92 from Manifest2 files, once all old Portage installations have had
93 sufficient time to upgrade. We should be prepared to add stronger
94 checksums wherever possible, and to remove those that have been
95 defeated.
96
97 An unsupported hash is not considered to be a failure unless no
98 supported hashes are available.
99
100 Checksum depreciation
101 ~~~~~~~~~~~~~~~~~~~~~
102 For the current Portage, SHA1 should be gradually removed, as presents
103 no advantages over SHA256. Beyond one specific problem (see the next
104 paragraph), we should add SHA512 (SHA2, 512 bit size), the Whirlpool
105 checksum (standardized checksum, with no known weaknesses). In future,
106 as stream-based checksums are developed (in response to the development
107 by NIST [AHS]), they should be considered and used.
108
109 There is one temporary stumbling block at hand - the existing Portage
110 infrastructure does not support SHA384/512 or Whirlpool, thus hampering
111 their immediate acceptance. SHA512 is available in Python 2.5, while
112 SHA1 is already available in Python 2.4. After Python2.5 is established
113 in a Gentoo media release, that would be a suitable time to remove SHA1
114 from Manifest2 files.
115
116 Backwards Compatibility
117 =======================
118 Old versions of Portage may support and expect only specific checksums.
119 This is accounted for in the checksum depreciation discussion.
120
121 References
122 ==========
123
124 [AHS] NIST (2007). "NIST's Plan for New Cryptographic Hash Functions",
125 (Advanced Hash Standard). http://csrc.nist.gov/pki/HashWorkshop/
126
127 [BOBO06] Boneh, D. and Boyen, X. (2006). "On the Impossibility of
128 Efficiently Combining Collision Resistant Hash Functions"; Proceedings
129 of CRYPTO 2006, Dwork, C. (Ed.); Lecture Notes in Computer Science
130 4117, pp. 570-583. Available online from:
131 http://crypto.stanford.edu/~dabo/abstracts/hashing.html
132
133 [H04] Hawkes, P. and Paddon, M. and Rose, G. (2004). "On Corrective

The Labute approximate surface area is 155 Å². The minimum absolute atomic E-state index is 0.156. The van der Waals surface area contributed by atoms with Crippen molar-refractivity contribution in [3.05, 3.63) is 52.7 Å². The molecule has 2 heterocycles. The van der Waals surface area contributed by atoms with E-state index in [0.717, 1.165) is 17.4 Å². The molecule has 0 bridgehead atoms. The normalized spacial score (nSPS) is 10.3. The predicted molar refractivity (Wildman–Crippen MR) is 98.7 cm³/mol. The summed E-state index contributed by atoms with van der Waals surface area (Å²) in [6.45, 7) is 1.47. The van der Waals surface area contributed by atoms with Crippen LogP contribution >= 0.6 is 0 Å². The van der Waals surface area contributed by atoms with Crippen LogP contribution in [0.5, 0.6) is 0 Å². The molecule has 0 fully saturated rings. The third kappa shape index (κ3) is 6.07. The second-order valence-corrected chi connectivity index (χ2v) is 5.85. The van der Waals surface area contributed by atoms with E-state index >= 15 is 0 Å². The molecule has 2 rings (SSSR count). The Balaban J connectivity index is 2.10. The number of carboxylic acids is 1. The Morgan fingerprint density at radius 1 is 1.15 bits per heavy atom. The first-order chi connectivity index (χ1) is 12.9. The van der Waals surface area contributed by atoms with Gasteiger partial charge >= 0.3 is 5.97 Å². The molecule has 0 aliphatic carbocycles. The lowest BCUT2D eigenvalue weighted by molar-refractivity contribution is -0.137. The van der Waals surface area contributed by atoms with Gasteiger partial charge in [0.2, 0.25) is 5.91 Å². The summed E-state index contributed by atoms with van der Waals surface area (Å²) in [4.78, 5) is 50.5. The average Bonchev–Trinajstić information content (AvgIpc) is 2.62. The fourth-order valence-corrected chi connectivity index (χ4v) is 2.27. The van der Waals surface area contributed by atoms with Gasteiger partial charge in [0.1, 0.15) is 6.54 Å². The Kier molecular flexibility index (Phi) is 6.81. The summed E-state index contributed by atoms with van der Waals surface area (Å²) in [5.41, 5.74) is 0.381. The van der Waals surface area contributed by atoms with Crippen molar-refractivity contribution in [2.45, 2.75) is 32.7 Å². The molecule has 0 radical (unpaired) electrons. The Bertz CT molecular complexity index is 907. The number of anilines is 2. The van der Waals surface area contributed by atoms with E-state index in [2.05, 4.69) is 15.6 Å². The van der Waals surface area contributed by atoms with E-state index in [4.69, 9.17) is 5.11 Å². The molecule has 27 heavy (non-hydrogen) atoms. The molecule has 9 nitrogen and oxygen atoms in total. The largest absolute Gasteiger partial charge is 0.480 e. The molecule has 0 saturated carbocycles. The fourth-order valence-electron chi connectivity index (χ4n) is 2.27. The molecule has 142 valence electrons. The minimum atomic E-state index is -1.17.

134 Patterns for the SHA-2 Family". CRYPTO 2004 Cryptology ePrint Archive,
135 Report 2004/204. Available online from:
136 http://eprint.iacr.org/2004/207.pdf
137
138 [J04] Joux, Antoie. (2004). "Multicollisions in Iterated Hash
139 Functions - Application to Cascaded Constructions;" Proceedings of
140 CRYPTO 2004, Franklin, M. (Ed); Lecture Notes in Computer Science
141 3152, pp. 306-316. Available online from:
142 http://web.cecs.pdx.edu/~teshrim/spring06/papers/general-attacks/multi-joux.pdf
143
144 [K06a] Klima, V. (2006). "Tunnels in Hash Functions: MD5 Collisions
145 Within a Minute". Cryptology ePrint Archive, Report 2006/105.
146 Available online from: http://eprint.iacr.org/2006/105.pdf
147
148 [K06b] Klima, V. (2006). "Note and links to high-speed MD5 collision
149 proof of concept tools". Available online from:
150 http://cryptography.hyperlink.cz/2006/trick.txt
151
152 [K08] Klima, V. (2008). "On Collisions of Hash Functions Turbo SHA-2".
153 Cryptology ePrint Archive, Report 2008/003. Available online from:
154 http://eprint.iacr.org/2008/003.pdf
155
156 [G07] Gligoroski, D. and Knapskog, S.J. (2007). "Turbo SHA-2".
157 Cryptology ePrint Archive, Report 2007/403. Available online from:
158 http://eprint.iacr.org/2007/403.pdf
159
160 [W04] Wang, X. et al: "Collisions for Hash Functions MD4, MD5,
161 HAVAL-128 and RIPEMD", rump session, CRYPTO 2004, Cryptology ePrint
162 Archive, Report 2004/199, first version (August 16, 2004), second
163 version (August 17, 2004). Available online from:
164 http://eprint.iacr.org/2004/199.pdf
165
166 Thanks to
167 =========
168 I'd like to thank the following folks, in no specific order:
169 - Ciaran McCreesh (ciaranm) - for pointing out the Joux (2004) paper,
170 and also being stubborn enough in not accepting a partial solution.
171 - Marius Mauch (genone), Zac Medico (zmedico) and Brian Harring
172 (ferringb): for being knowledgeable about the Portage Manifest2
173 codebase.
174
175 Copyright
176 =========
177 Copyright (c) 2006 by Robin Hugh Johnson. This material may be
178 distributed only subject to the terms and conditions set forth in the
179 Open Publication License, v1.0.
180
181 vim: tw=72 ts=2 expandtab: